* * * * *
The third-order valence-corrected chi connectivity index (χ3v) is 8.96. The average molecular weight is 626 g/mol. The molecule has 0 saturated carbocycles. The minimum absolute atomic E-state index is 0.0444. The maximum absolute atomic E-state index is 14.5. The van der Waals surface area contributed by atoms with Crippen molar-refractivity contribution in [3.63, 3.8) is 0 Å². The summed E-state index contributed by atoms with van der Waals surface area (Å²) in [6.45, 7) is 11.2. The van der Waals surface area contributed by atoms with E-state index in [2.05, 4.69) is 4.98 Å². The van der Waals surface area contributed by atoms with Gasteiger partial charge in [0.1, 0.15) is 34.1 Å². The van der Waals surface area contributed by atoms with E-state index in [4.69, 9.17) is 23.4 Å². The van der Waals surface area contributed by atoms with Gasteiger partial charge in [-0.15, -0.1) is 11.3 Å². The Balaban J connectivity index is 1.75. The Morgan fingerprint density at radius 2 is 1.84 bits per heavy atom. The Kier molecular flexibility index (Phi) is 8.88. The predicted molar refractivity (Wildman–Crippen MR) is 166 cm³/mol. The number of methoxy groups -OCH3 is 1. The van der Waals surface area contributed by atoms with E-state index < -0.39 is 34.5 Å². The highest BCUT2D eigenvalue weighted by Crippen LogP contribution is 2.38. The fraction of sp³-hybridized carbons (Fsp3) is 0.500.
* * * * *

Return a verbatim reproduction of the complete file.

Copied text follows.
The third-order valence-corrected chi connectivity index (χ3v) is 8.96. The average molecular weight is 626 g/mol. The molecule has 0 saturated carbocycles. The minimum absolute atomic E-state index is 0.0444. The maximum absolute atomic E-state index is 14.5. The van der Waals surface area contributed by atoms with Crippen molar-refractivity contribution in [3.63, 3.8) is 0 Å². The summed E-state index contributed by atoms with van der Waals surface area (Å²) in [6.45, 7) is 11.2. The van der Waals surface area contributed by atoms with E-state index in [2.05, 4.69) is 4.98 Å². The van der Waals surface area contributed by atoms with Gasteiger partial charge in [0.1, 0.15) is 34.1 Å². The van der Waals surface area contributed by atoms with E-state index in [4.69, 9.17) is 23.4 Å². The van der Waals surface area contributed by atoms with Gasteiger partial charge in [-0.15, -0.1) is 11.3 Å². The Balaban J connectivity index is 1.75. The Morgan fingerprint density at radius 2 is 1.84 bits per heavy atom. The Kier molecular flexibility index (Phi) is 8.88. The predicted molar refractivity (Wildman–Crippen MR) is 166 cm³/mol. The number of methoxy groups -OCH3 is 1. The van der Waals surface area contributed by atoms with E-state index < -0.39 is 34.5 Å². The highest BCUT2D eigenvalue weighted by Crippen LogP contribution is 2.38. The fraction of sp³-hybridized carbons (Fsp3) is 0.500.